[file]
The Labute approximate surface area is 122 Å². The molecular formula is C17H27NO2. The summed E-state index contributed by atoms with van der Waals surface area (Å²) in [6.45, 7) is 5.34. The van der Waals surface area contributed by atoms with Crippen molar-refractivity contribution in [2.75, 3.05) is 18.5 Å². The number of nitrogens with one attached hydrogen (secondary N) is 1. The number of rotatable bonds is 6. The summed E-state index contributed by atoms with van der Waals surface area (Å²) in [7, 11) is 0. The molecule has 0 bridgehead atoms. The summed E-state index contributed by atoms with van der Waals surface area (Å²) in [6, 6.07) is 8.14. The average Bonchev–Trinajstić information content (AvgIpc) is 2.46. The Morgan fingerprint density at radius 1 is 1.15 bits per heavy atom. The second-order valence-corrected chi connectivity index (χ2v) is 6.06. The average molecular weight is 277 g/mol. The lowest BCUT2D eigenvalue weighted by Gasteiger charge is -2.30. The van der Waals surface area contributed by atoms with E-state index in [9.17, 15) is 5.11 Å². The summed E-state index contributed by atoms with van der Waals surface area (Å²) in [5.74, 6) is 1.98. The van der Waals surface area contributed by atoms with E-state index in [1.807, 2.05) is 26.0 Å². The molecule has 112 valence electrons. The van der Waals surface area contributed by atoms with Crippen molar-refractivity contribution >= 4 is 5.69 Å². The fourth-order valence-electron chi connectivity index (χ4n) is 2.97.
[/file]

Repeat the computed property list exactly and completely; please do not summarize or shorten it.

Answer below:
The Labute approximate surface area is 122 Å². The molecular formula is C17H27NO2. The summed E-state index contributed by atoms with van der Waals surface area (Å²) in [6.45, 7) is 5.34. The van der Waals surface area contributed by atoms with Crippen molar-refractivity contribution in [2.75, 3.05) is 18.5 Å². The number of nitrogens with one attached hydrogen (secondary N) is 1. The number of rotatable bonds is 6. The summed E-state index contributed by atoms with van der Waals surface area (Å²) in [7, 11) is 0. The molecule has 0 bridgehead atoms. The summed E-state index contributed by atoms with van der Waals surface area (Å²) in [6, 6.07) is 8.14. The average Bonchev–Trinajstić information content (AvgIpc) is 2.46. The Morgan fingerprint density at radius 1 is 1.15 bits per heavy atom. The second-order valence-corrected chi connectivity index (χ2v) is 6.06. The average molecular weight is 277 g/mol. The lowest BCUT2D eigenvalue weighted by Gasteiger charge is -2.30. The van der Waals surface area contributed by atoms with E-state index in [9.17, 15) is 5.11 Å². The summed E-state index contributed by atoms with van der Waals surface area (Å²) in [5.74, 6) is 1.98. The van der Waals surface area contributed by atoms with E-state index in [1.807, 2.05) is 26.0 Å². The molecule has 112 valence electrons. The van der Waals surface area contributed by atoms with Crippen molar-refractivity contribution >= 4 is 5.69 Å². The fourth-order valence-electron chi connectivity index (χ4n) is 2.97.